- Synovial fluid analysis – Fluid taken from the joint is examined for the presence of needle-like uric acid crystals, other types of crystals, and for signs of infection. This can help determine gout from other conditions such as pseudogout where a different type of crystal deposits and septic arthritis where infection is present.
- Uric acid - to detect high levels in the blood. Levels taken during an acute attack of gout may be normal as the uric acid has deposited in the joint making the blood levels fall. Therefore, your doctor may take uric acid levels 4-6 weeks after the attack for a more accurate diagnosis.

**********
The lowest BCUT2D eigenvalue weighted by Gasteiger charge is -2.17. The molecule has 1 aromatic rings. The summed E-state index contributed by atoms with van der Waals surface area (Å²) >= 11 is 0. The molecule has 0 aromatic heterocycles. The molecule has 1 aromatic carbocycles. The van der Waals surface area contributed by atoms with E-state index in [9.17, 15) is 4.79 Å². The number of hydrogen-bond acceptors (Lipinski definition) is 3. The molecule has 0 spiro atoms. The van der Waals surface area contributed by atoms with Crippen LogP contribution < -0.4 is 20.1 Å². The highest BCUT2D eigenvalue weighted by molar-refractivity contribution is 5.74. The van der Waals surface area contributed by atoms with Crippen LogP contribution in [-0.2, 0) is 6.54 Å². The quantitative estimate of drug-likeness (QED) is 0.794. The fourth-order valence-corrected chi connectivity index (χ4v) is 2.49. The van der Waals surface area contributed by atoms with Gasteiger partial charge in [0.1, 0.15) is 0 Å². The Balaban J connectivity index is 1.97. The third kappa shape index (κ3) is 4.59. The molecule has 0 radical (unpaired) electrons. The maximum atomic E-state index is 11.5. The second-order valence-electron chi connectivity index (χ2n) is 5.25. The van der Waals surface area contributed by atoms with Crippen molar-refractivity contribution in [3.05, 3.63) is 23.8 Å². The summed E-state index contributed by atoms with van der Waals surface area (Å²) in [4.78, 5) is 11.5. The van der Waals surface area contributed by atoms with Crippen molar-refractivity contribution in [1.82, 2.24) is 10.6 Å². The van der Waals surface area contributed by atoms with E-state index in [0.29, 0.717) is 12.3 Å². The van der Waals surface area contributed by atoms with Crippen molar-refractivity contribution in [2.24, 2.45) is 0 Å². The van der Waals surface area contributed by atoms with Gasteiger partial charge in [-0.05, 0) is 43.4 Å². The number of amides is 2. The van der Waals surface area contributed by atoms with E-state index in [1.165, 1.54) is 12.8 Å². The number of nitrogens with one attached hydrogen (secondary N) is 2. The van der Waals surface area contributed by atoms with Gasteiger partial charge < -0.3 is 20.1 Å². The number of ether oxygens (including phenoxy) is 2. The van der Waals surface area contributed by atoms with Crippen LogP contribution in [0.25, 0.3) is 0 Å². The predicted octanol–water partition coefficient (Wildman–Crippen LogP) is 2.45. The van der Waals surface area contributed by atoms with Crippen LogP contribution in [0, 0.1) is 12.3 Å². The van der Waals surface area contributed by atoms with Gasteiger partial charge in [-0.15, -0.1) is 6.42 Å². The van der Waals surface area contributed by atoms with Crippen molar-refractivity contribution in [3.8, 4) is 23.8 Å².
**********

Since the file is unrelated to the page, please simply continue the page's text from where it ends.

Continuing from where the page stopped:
- Kidney function tests - may be used to look for evidence of kidney damage.
- Sometimes other tests, such as an RF (rheumatoid factor) or an ANA (anti-nuclear antibody) test may be requested to rule out other causes of arthritis symptoms.
- A blood culture and/or synovial fluid culture may be requested if septic arthritis (arthritis due to an infected joint) is suspected. X-rays of the affected joints may show uric acid deposits and damage from gout or show osteoarthritis which can present like gout.
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